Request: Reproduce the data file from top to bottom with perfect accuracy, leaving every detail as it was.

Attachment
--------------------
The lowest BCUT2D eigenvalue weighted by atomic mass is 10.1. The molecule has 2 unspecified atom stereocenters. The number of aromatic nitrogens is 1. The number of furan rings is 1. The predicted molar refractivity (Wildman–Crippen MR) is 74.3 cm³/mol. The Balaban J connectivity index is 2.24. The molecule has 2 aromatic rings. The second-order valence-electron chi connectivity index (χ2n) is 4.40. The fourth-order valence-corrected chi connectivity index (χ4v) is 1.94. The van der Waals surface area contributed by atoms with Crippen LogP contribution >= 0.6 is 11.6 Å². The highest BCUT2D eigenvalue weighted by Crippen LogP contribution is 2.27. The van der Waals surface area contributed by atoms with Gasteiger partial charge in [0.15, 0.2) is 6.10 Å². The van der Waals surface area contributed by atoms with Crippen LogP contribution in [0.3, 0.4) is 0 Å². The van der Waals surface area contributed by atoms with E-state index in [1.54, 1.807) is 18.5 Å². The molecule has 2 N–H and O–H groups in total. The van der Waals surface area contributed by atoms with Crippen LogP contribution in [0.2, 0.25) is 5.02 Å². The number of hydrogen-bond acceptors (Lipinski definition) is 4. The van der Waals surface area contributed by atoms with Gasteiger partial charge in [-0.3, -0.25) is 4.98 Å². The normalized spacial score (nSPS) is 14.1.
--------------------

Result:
The lowest BCUT2D eigenvalue weighted by atomic mass is 10.1. The molecule has 2 unspecified atom stereocenters. The number of aromatic nitrogens is 1. The number of furan rings is 1. The predicted molar refractivity (Wildman–Crippen MR) is 74.3 cm³/mol. The Balaban J connectivity index is 2.24. The molecule has 2 aromatic rings. The second-order valence-electron chi connectivity index (χ2n) is 4.40. The fourth-order valence-corrected chi connectivity index (χ4v) is 1.94. The van der Waals surface area contributed by atoms with Crippen LogP contribution >= 0.6 is 11.6 Å². The highest BCUT2D eigenvalue weighted by Crippen LogP contribution is 2.27. The van der Waals surface area contributed by atoms with Gasteiger partial charge in [0.15, 0.2) is 6.10 Å². The van der Waals surface area contributed by atoms with Crippen LogP contribution in [0.3, 0.4) is 0 Å². The van der Waals surface area contributed by atoms with E-state index in [1.54, 1.807) is 18.5 Å². The molecule has 2 N–H and O–H groups in total. The van der Waals surface area contributed by atoms with Crippen LogP contribution in [0.2, 0.25) is 5.02 Å². The number of hydrogen-bond acceptors (Lipinski definition) is 4. The van der Waals surface area contributed by atoms with Gasteiger partial charge in [-0.3, -0.25) is 4.98 Å². The normalized spacial score (nSPS) is 14.1.